Crime

Video shows Porsche speeding before fatal Key Biscayne crash

Video shows speeding Porsche that killed college student

Surveillance video showing speeding Porsche seconds before it plowed into a light pole in Key Biscayne, killing a college student.
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Surveillance video showing speeding Porsche seconds before it plowed into a light pole in Key Biscayne, killing a college student.

A Key Biscayne teen who was behind the wheel of Porsche during a wreck that killed his teenage passenger, is back behind bars after violating house arrest as prosecutors on Monday released surveillance video showing his car speeding through a neighborhood on the Key seconds before the car struck a light pole.

Isaias Medina, is awaiting trial on charges of vehicular homicide for the crash on New Year’s Day that killed Daniela Benavides Sanmiguel, 18. The recent Gulliver Preparatory School graduate was a freshman at Pepperdine University in Los Angeles.

Medina, also 18 and then a student at the private school Columbus High, will return to Miami-Dade court on Wednesday for a status hearing. His lawyer suggested a plea deal may be in the works.

“From day one, Isaias has expressed his remorse and the tremendous guilt he feels,” said his attorney, David O. Markus. “We are actively trying to resolve the case where he can accept responsibility for this tragedy.”

Medina was initially allowed out of jail on house arrest inside his sprawling condo penthouse on Key Biscayne. But the Miami-Dade Corrections Department reported that three times there had been “questionable” incidents at his home involving tampering with the GPS ankle device that monitors his whereabouts. The teen was taken into his custody late last month at his Key Biscayne home.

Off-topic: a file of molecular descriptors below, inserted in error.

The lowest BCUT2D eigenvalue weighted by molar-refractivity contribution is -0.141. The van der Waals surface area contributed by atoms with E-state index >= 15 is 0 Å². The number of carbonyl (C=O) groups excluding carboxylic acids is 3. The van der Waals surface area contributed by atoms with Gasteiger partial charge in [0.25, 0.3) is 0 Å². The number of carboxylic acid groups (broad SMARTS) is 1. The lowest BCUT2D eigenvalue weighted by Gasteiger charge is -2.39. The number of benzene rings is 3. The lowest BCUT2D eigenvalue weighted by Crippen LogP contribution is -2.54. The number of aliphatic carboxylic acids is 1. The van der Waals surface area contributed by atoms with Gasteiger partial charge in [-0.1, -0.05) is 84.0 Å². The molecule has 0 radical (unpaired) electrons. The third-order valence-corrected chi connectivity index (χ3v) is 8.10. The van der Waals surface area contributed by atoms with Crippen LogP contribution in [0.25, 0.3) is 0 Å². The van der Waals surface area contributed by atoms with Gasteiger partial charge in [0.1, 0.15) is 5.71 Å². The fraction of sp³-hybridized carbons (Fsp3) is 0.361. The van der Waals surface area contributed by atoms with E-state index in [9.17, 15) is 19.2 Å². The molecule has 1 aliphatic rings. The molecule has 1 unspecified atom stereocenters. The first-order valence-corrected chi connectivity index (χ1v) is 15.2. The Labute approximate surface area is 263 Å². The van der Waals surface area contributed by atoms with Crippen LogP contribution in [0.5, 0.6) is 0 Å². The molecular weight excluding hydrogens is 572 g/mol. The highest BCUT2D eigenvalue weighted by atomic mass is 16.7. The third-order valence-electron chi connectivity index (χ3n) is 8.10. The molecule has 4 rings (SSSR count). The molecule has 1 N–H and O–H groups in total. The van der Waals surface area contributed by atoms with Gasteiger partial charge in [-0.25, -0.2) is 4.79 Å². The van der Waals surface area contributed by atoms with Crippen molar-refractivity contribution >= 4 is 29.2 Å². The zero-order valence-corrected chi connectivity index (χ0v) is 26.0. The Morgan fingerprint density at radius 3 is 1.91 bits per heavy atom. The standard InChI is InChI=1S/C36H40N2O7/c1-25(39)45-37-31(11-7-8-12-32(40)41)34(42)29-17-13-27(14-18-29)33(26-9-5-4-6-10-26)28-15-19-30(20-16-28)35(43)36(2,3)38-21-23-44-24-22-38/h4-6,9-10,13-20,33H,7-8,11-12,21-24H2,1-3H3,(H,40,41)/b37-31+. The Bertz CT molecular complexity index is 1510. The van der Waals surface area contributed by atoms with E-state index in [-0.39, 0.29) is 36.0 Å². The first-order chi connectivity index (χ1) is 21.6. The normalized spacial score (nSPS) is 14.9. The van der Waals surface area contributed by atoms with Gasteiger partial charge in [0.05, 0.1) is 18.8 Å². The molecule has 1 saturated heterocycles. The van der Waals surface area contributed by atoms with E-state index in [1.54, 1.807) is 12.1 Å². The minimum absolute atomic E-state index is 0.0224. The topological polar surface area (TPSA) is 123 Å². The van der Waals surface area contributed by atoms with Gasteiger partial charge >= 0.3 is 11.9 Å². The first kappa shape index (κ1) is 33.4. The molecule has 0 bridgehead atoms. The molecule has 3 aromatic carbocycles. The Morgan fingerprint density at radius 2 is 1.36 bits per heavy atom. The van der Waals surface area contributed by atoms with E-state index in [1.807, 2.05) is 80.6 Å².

Investigators say Medina was driving at least 60 mph — twice the posted speed limit. The grainy surveillance footage, taken from a home near the crash site and now key evidence in the case, showed that the Porsche did not slow down but actually accelerated as it went through a curve.

Medina also did not have a driver's license.

At the scene, police detectives found a blood-smeared bag containing a Xanax bar — the often abused prescription drug — and marijuana, according to the warrant. A toxicology test later revealed that his blood contained Xanax and a high concentration of marijuana that suggested he has smoked between one and three hours before the crash, according to an arrest warrant. But Medina was not accused of driving under the influence.

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